Plane Spotting at Berlin-Gatow’s Historic Airfield
Happy Museum Monday! Today we have a great recommendation for all the plane spotters among you. I have a little bit of a soft spot for aviation museums, ever since one of my first projects working for National Museums of Scotland was evaluating the Concorde Experience at the National Museum of Flight. So when we were living in Berlin and I discovered there was a museum at Berlin-Gatow airfield, I simply had to go. Our visit lies almost six years back now and Oskar would have been 3.5 at the time, however the museum is still going strong though is currently undergoing a comprehensive redesign so some things make look a different now.
The main site of the ‘Militärhistorisches Museum der Bundeswehr’ (Military History Museum of the Federal Armed Forces) is situated in Dresden, and presents a chronological journey through German military history from the Middle Ages to the present day, as well as thematic exhibits such as ‘War and Memory’ or ‘Animals and the Military’. The branch at Berlin-Gatow airfield, on the other hand, focuses specifically on aerial warfare and its history.
The historical site formerly housed the National Socialist School for Aerial Warfare in Gatow. After World War II, the airfield was taken over by the British Royal Airforce, and during the Cold War one third of all British Flights of the ‘Berliner Luftbrücke’ (Berlin Airlift) started and landed here. Once the Allies withdrew their forces in the 1990s, the Bundeswehr took over the site.
As a listed site, the airfield itself could be considered the largest ‘object’ in the collection, not only enabling the museum to tell its story in the context of its historical location, but also providing plenty of space to display all those aircraft – the outdoor exhibition area covers aprox. one million square metres! Make sure you bring along enough time to explore the over 70 aircraft and helicopters on site, alongside dozens of other major items of defence equipment from the Cold-War era such as air defence missiles, radar systems and ground support equipment.
In the outdoor display, visitors can gain an overview of how military aviation and airspace defence evolved in the second half of the 20th century. The exhibits in the outdoor display area are arranged in groups of exhibits according to their subject matter, such as the Berlin Airlift, Military Air Traffic Control, Air Defence, Radar Systems, Trainer Aircraft, Fighter Aircraft and much more!
Whilst a visit to the museum is best recommended in good weather, there are also some indoor displays. When we visited, two of the nine existing hangars as well as the airfield’s former Tower were open to visitors. As part of the ongoing refurbishments, at the time of writing only Hangar 3 is open to visitors and since April 2018 is home to the redesigned permanent exhibition ‘Zwischenlandung’ (Stopover), as well as temporary exhibitions. As you enter the airfield, Hangar 3 to the very far left presents an overview of the history of German military aviation, and its development within the historical and political circumstances through the ages. There were previously some really beautiful aircraft from the early days of flight on display which I hope have been retained in the redesign – here’s a glimpse of what the exhibition in Hangar 3 looked like when we visited:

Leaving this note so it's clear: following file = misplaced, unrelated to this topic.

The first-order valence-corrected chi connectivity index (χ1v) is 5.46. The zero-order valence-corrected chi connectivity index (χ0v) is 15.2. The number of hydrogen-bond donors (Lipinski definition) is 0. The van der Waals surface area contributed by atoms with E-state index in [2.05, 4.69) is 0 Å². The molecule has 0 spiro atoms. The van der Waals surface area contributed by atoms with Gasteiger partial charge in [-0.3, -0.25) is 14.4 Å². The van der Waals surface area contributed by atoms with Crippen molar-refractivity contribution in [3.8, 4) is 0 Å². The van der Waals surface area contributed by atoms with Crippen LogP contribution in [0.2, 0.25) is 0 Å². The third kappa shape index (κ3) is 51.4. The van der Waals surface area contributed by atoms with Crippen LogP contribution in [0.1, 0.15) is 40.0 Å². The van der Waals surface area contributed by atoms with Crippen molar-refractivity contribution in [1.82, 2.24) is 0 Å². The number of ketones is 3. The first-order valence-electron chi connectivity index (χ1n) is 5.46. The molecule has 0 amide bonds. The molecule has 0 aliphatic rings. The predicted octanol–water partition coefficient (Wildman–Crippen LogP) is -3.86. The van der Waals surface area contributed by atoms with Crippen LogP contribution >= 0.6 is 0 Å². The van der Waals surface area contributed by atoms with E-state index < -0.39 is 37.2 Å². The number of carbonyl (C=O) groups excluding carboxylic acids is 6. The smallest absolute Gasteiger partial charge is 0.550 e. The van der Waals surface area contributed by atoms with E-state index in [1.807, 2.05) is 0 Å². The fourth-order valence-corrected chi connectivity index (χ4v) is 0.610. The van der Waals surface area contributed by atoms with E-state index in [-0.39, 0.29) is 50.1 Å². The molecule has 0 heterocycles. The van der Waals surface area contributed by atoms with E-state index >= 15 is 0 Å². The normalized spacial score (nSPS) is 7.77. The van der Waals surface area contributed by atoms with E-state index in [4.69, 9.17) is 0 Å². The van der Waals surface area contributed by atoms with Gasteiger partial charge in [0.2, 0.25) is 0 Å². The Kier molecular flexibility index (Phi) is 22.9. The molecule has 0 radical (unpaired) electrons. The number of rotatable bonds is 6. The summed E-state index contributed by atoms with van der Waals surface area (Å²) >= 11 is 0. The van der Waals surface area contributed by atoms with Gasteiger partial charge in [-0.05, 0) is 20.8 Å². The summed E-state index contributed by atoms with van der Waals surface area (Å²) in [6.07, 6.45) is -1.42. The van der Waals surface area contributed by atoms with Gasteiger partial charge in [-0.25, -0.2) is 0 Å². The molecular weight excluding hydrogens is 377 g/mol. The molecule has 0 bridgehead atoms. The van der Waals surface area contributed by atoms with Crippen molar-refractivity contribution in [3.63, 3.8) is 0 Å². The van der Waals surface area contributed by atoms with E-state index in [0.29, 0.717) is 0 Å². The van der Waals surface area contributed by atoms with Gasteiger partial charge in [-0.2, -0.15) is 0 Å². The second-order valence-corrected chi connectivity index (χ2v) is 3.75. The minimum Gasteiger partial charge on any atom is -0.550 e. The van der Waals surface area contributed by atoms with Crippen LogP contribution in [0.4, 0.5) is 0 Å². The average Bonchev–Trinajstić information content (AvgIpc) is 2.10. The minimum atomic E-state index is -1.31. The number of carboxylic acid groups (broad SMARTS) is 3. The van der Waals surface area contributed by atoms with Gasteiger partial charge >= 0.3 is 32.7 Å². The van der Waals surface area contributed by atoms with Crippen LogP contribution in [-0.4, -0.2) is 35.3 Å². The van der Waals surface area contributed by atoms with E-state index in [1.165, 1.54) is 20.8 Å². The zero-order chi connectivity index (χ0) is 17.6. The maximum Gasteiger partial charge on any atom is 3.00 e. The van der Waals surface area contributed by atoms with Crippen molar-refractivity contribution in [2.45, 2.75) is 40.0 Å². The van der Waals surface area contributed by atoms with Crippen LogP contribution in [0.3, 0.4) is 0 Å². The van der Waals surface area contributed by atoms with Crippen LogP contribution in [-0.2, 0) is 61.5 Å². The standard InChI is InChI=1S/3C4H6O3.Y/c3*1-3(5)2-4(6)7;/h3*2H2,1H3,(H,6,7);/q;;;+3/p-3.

The Militärhistorisches Museum Flugplatz Berlin-Gatow is open year round from Tuesdays to Sundays. It is closed on Mondays, except on public holidays, and is closed for a few days each over Christmas and New Year. Best of all, admission is free. There is a couple of buses that goes there, but it’s probably easiest if you have a car as it’s a bit off the beaten track, as airfields tend to be. Uo-to-date information on opening times, buses etc can be found on the museum website. When we visited, there was is a small cafeteria on site in Hangar 3, which sold coffee, juice and snacks, and according to their website it is still there. However, if you are heading to the museum for a day out in nice weather, I would recommend taking a picnic along (which is what we did) to eat at one of the outdoor picnic tables on site.
In total, we spent about 3 hours at the museum, including our picnic. Oskar did enjoy seeing all the planes and looking around the exhibition, which included watching some historic film footage, but keep in mind that unlike other aviation museums you may have visited, this one doesn’t include any aircraft that you can sit in or go aboard. One member of staff did invite Oskar to sit in one of the helicopters, but I think that was just because it wasn’t particularly busy, it certainly isn’t part of the standard offer. For plane lovers though, it is most definitely worth the trip out there.
Going forward, the plan is for Hangar 4 to become the future main building of the museum, the so-called ‘Hall of Time’, which will give a historical overview of the development of military aviation and of the relationship between air forces and society in Germany, on a display area of almost 5,000 square meters. The new main building will also include a new cafeteria and a cinema auditorium. The outdoor display area will be adapted accordingly, to fit in with the new thematic presentations, and Hangar 3 will remain a space for temporary exhibitions. We can’t wait to visit again once it’s all done!
Check out our other posts for fun things to do with kids in Berlin!